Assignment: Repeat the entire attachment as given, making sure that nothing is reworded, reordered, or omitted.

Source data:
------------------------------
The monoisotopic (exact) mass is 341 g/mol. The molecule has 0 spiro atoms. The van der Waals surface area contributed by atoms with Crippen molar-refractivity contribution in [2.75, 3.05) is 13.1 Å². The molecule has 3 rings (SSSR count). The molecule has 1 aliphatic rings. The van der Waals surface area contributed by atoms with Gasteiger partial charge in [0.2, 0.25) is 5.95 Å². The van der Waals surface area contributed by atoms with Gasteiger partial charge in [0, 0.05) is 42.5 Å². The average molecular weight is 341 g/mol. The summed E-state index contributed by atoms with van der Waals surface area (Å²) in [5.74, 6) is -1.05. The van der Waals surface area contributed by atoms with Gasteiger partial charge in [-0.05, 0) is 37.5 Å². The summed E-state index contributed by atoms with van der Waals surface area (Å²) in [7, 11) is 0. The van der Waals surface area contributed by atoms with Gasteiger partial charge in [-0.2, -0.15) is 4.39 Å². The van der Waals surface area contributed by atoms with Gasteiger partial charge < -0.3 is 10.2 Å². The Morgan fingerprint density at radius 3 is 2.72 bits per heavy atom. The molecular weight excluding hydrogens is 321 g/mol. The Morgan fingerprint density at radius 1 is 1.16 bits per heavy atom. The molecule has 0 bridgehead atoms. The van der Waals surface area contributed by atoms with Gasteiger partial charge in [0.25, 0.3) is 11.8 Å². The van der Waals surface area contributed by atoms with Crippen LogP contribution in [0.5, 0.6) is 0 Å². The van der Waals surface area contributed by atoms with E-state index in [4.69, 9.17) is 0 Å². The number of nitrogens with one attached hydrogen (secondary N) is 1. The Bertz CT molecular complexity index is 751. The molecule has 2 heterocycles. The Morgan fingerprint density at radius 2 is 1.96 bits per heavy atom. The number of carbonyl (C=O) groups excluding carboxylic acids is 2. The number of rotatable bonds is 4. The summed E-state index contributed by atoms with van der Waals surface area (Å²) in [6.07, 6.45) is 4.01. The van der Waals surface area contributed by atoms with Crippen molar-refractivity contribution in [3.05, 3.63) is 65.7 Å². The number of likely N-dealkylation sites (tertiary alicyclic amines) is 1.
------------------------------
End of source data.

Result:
The monoisotopic (exact) mass is 341 g/mol. The molecule has 0 spiro atoms. The van der Waals surface area contributed by atoms with Crippen molar-refractivity contribution in [2.75, 3.05) is 13.1 Å². The molecule has 3 rings (SSSR count). The molecule has 1 aliphatic rings. The van der Waals surface area contributed by atoms with Gasteiger partial charge in [0.2, 0.25) is 5.95 Å². The van der Waals surface area contributed by atoms with Gasteiger partial charge in [0, 0.05) is 42.5 Å². The average molecular weight is 341 g/mol. The summed E-state index contributed by atoms with van der Waals surface area (Å²) in [5.74, 6) is -1.05. The van der Waals surface area contributed by atoms with Gasteiger partial charge in [-0.05, 0) is 37.5 Å². The summed E-state index contributed by atoms with van der Waals surface area (Å²) in [7, 11) is 0. The van der Waals surface area contributed by atoms with Gasteiger partial charge in [-0.2, -0.15) is 4.39 Å². The van der Waals surface area contributed by atoms with Gasteiger partial charge < -0.3 is 10.2 Å². The Morgan fingerprint density at radius 3 is 2.72 bits per heavy atom. The molecular weight excluding hydrogens is 321 g/mol. The Morgan fingerprint density at radius 1 is 1.16 bits per heavy atom. The molecule has 0 bridgehead atoms. The van der Waals surface area contributed by atoms with Gasteiger partial charge in [0.25, 0.3) is 11.8 Å². The van der Waals surface area contributed by atoms with Crippen LogP contribution in [0.5, 0.6) is 0 Å². The van der Waals surface area contributed by atoms with E-state index in [4.69, 9.17) is 0 Å². The number of nitrogens with one attached hydrogen (secondary N) is 1. The Bertz CT molecular complexity index is 751. The molecule has 2 heterocycles. The Morgan fingerprint density at radius 2 is 1.96 bits per heavy atom. The number of carbonyl (C=O) groups excluding carboxylic acids is 2. The number of rotatable bonds is 4. The summed E-state index contributed by atoms with van der Waals surface area (Å²) in [6.07, 6.45) is 4.01. The van der Waals surface area contributed by atoms with Crippen molar-refractivity contribution in [3.05, 3.63) is 65.7 Å². The number of likely N-dealkylation sites (tertiary alicyclic amines) is 1.